SPRINGFIELD — The Healthcare for the Homeless (HCH) program at Mercy Medical Center will partner with Catholic Charities of Springfield to provide additional services to homeless individuals impacted by the COVID-19 pandemic, thanks to a grant from the Massachusetts Department of Housing and Community Development.
As the primary recipient of the $795,000 Emergency Solutions Grant, Catholic Charities will work with HCH to oversee expanded street outreach and provide emergency shelter to chronically homeless individuals to stop or slow the spread of the virus. Specifically, the grant will fund essential services such as case management, employment assistance and job training, life-skills training, mental-health services, and substance-abuse treatment services, as well as hotel and motel vouchers.
Mercy’s HCH team follows a nursing model of healthcare, providing assessment, intervention, referrals, follow-up, and education to the homeless. As a partner with Catholic Charities, HCH will receive $260,000 in grant funding to enhance outreach efforts and specifically address ‘rough sleepers’ during this COVID and post-COVID period. Under the HCH portion of the grant, a team consisting of a registered nurse, a community health worker, and a psychiatrist (for telemedicine services), will provide outreach services to individuals who are not utilizing congregate living situations, especially focusing on the communities of Springfield, Holyoke, Westfield, and Chicopee. Basic primary-care and behavioral-health services will also be offered through the HCH program.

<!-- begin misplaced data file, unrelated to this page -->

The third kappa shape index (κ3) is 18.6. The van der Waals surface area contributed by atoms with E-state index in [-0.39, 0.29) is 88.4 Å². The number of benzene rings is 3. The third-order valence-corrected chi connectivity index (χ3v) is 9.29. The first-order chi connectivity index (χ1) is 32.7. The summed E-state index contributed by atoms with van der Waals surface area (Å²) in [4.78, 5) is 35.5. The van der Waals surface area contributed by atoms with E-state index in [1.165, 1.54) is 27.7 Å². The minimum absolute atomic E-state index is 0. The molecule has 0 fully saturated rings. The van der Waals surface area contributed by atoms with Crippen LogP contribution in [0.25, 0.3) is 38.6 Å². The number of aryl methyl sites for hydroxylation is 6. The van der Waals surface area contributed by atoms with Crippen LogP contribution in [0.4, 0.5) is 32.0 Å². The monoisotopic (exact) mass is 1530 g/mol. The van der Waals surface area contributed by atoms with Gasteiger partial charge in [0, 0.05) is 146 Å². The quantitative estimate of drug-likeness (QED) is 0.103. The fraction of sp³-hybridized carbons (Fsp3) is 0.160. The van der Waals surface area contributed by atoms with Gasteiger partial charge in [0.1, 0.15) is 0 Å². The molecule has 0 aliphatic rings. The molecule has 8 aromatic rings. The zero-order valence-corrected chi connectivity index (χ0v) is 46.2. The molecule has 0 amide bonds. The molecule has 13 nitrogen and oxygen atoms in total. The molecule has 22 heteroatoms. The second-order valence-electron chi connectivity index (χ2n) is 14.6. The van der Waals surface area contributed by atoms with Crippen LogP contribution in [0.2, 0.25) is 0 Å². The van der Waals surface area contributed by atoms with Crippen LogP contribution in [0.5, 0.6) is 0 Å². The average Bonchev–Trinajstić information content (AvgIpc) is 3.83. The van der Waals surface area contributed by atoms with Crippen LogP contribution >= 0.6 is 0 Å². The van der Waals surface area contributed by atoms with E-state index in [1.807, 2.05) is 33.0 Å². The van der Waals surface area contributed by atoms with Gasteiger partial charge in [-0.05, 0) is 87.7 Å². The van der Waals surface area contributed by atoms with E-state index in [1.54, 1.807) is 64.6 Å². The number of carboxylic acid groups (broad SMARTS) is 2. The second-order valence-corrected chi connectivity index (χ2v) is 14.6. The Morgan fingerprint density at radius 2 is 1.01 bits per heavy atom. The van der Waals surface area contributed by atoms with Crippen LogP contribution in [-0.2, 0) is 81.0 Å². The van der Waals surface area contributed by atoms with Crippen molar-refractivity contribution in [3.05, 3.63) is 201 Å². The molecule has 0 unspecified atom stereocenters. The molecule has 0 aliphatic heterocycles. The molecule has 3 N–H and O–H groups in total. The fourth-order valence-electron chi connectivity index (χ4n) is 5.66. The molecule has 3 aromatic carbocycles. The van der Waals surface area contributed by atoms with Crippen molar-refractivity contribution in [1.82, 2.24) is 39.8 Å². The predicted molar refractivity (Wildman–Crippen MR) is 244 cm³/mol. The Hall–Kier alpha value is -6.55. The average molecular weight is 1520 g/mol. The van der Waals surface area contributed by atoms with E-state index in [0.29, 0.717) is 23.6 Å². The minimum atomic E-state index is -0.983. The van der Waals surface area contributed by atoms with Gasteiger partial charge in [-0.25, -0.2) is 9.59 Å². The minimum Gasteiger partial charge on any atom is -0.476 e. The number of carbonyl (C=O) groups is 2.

Over the course of the Emergency Solutions Grant, which runs through June 2021, Catholic Charities and HCH will assist at least 25 individuals or families with hotel or motel shelter, accompanying stability services, and case management. Once a client has been identified and referred for hotel or motel sheltering, Catholic Charities and Mercy’s HCH team will provide ongoing services to ensure a successful outcome.
“The hotel and motel placement provided by this grant will afford the homeless a shelter safe from unprotected contact with others, potentially limiting the spread of COVID-19. However, if infection is suspected or confirmed, it provides a place where clients can self-quarantine and receive essential services while being regularly monitored for worsening symptoms,” said Cherelle Rozie, director of Community Health and Well Being at Mercy Medical Center. “At the same time, these clients will benefit from health assessments, regular communication and assistance from a case worker, and access to general medical care.”